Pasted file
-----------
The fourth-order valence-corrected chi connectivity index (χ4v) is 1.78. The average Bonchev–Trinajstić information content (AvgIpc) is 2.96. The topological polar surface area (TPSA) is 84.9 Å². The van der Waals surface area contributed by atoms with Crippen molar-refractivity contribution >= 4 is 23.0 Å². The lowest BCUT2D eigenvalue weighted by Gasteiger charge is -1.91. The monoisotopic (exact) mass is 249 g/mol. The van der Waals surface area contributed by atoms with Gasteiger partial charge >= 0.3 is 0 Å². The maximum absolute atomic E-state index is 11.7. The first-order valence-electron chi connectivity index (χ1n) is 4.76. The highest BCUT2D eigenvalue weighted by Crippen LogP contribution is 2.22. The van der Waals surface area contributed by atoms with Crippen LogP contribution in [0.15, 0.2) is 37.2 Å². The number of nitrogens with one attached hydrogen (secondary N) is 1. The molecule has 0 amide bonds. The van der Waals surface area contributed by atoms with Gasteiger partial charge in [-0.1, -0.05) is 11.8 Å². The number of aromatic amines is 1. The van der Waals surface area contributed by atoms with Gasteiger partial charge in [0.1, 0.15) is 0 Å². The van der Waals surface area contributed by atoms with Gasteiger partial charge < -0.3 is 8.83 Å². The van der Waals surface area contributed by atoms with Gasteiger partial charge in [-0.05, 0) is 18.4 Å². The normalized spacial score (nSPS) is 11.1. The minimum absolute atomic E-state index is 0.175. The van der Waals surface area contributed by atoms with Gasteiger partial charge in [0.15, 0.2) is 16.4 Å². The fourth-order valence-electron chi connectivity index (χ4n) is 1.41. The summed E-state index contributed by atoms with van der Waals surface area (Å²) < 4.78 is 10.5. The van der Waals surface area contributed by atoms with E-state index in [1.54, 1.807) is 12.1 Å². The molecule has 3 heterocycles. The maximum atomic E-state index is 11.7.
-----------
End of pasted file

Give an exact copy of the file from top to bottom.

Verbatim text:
The fourth-order valence-corrected chi connectivity index (χ4v) is 1.78. The average Bonchev–Trinajstić information content (AvgIpc) is 2.96. The topological polar surface area (TPSA) is 84.9 Å². The van der Waals surface area contributed by atoms with Crippen molar-refractivity contribution >= 4 is 23.0 Å². The lowest BCUT2D eigenvalue weighted by Gasteiger charge is -1.91. The monoisotopic (exact) mass is 249 g/mol. The van der Waals surface area contributed by atoms with Gasteiger partial charge >= 0.3 is 0 Å². The maximum absolute atomic E-state index is 11.7. The first-order valence-electron chi connectivity index (χ1n) is 4.76. The highest BCUT2D eigenvalue weighted by Crippen LogP contribution is 2.22. The van der Waals surface area contributed by atoms with Crippen LogP contribution in [0.15, 0.2) is 37.2 Å². The number of nitrogens with one attached hydrogen (secondary N) is 1. The molecule has 0 amide bonds. The van der Waals surface area contributed by atoms with Gasteiger partial charge in [-0.1, -0.05) is 11.8 Å². The number of aromatic amines is 1. The van der Waals surface area contributed by atoms with Gasteiger partial charge in [0.1, 0.15) is 0 Å². The van der Waals surface area contributed by atoms with Gasteiger partial charge < -0.3 is 8.83 Å². The van der Waals surface area contributed by atoms with Gasteiger partial charge in [-0.05, 0) is 18.4 Å². The normalized spacial score (nSPS) is 11.1. The minimum absolute atomic E-state index is 0.175. The van der Waals surface area contributed by atoms with Gasteiger partial charge in [0.15, 0.2) is 16.4 Å². The fourth-order valence-electron chi connectivity index (χ4n) is 1.41. The summed E-state index contributed by atoms with van der Waals surface area (Å²) < 4.78 is 10.5. The van der Waals surface area contributed by atoms with E-state index in [1.54, 1.807) is 12.1 Å². The molecule has 3 heterocycles. The maximum atomic E-state index is 11.7.